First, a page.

How Music Got Free: the end of an industry, the turn of the century, and the patient zero of piracy

I recently finished reading How Music Got Free: the end of an industry, the turn of the century, and the patient zero of piracy by Stephen Witt (Penguin Random House).

It is a compelling account of the end of the era of major label largess told through the concurrent tales of a label executive, technology innovator, and early pirate. It doesn’t offer answers to the industry’s current problems, but it does help explain how we ended up where we are. Witt is a skilled story teller and it is an enjoyable read. I highly recommend it to anyone interested in the inner workings of the music industry, and related technology.

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ISIM 2015

Here is a zip file that contain pdfs of the slides from my presentation at ISIM 2015. It also includes the Max patches for the instruments I demonstrated during the presentation. The instruments have no documentation with them, so feel free to contact me at jvalbert@loyno.edu if you need info.

Complete package of ISIM 2015 files here.

Pay me: Some Thoughts on Musicians and Money.

F*ck you. Pay me: Some Thoughts on Musicians and Money.: “When she writes of ‘norms,’ she seems to imply (and here I also draw from my own experience), that money is something to be tip-toed around, that there are tacit rules that must be followed, that handshake deals are the norm, and that money somehow sullies the purity of art.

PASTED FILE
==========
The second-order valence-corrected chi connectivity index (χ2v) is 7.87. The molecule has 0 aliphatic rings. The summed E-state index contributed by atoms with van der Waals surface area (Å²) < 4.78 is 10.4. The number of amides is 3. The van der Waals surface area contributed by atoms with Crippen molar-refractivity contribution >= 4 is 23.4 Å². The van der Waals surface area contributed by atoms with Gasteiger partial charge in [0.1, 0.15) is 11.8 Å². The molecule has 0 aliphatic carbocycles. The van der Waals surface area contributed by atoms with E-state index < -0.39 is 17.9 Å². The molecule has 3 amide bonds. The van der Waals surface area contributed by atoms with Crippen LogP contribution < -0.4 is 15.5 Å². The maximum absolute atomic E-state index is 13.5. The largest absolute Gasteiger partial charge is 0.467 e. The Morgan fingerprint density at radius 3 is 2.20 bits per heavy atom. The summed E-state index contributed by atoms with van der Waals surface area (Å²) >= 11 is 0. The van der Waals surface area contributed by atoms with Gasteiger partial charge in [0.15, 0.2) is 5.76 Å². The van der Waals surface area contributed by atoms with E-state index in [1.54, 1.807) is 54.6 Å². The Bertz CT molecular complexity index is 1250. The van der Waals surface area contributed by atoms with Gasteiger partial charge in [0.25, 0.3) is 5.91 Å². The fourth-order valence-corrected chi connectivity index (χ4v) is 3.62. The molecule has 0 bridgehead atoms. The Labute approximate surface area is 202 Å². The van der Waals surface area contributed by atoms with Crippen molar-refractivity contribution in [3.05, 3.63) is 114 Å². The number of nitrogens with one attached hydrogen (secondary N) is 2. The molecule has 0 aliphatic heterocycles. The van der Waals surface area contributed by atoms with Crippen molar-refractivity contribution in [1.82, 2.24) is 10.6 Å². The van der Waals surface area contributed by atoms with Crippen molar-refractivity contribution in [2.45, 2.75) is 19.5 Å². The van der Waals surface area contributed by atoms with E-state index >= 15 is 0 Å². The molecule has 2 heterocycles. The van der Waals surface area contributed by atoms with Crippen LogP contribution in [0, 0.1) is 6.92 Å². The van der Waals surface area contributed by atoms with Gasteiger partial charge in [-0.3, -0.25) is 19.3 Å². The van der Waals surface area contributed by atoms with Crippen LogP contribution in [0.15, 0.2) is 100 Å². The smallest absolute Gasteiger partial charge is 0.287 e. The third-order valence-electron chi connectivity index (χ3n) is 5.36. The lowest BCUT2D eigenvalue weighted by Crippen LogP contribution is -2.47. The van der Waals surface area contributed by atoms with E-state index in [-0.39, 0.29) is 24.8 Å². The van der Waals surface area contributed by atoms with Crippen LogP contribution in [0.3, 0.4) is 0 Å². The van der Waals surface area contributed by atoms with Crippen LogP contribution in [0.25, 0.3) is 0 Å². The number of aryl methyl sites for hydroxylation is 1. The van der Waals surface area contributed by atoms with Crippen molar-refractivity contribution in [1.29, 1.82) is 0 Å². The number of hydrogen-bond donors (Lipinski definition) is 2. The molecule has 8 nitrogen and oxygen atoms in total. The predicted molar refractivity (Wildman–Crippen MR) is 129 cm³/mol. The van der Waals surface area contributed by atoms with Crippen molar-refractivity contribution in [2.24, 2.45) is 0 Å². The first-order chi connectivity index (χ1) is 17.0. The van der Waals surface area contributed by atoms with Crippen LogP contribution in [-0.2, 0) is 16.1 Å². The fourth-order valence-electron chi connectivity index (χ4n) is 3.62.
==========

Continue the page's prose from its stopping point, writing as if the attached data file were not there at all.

This needs to end. Now.”

The Photoshop of Sound – The New Yorker

The Photoshop of Sound – The New Yorker: “Joshua Gersen, who conducted that night, began the show with a demonstration of the Meyer setup. He clapped his hands; the sound resonated handsomely. Then he signalled for the power to be turned off. Suddenly, the clap was clipped and lifeless. The crowd gasped and applauded. The Meyers, sitting amid a throng of twenty- and thirty-somethings, smiled. ‘Isn’t that a kick?’ Helen said.”

All the ghostly sounds that are lost when you compress to mp3

All the ghostly sounds that are lost when you compress to mp3: “Right now, you’re probably listening to music on your computer. The source of that music — whether you’re listening to an mp3 file or streaming — is a compressed version of a file that was much more detailed, but way larger. It’s worth interrupting your music for a moment and asking: What sounds are you missing?

To get a sense, watch the video above, created by Ryan Maguire, a Ph.D. student in Composition and Computer Technologies at the University of Virginia Center for Computer Music, for a project called The Ghost In The Mp3. It’s a song made with only the sounds that were left out when compressing Suzanne Vega’s ‘Tom’s Diner’ to mp3.”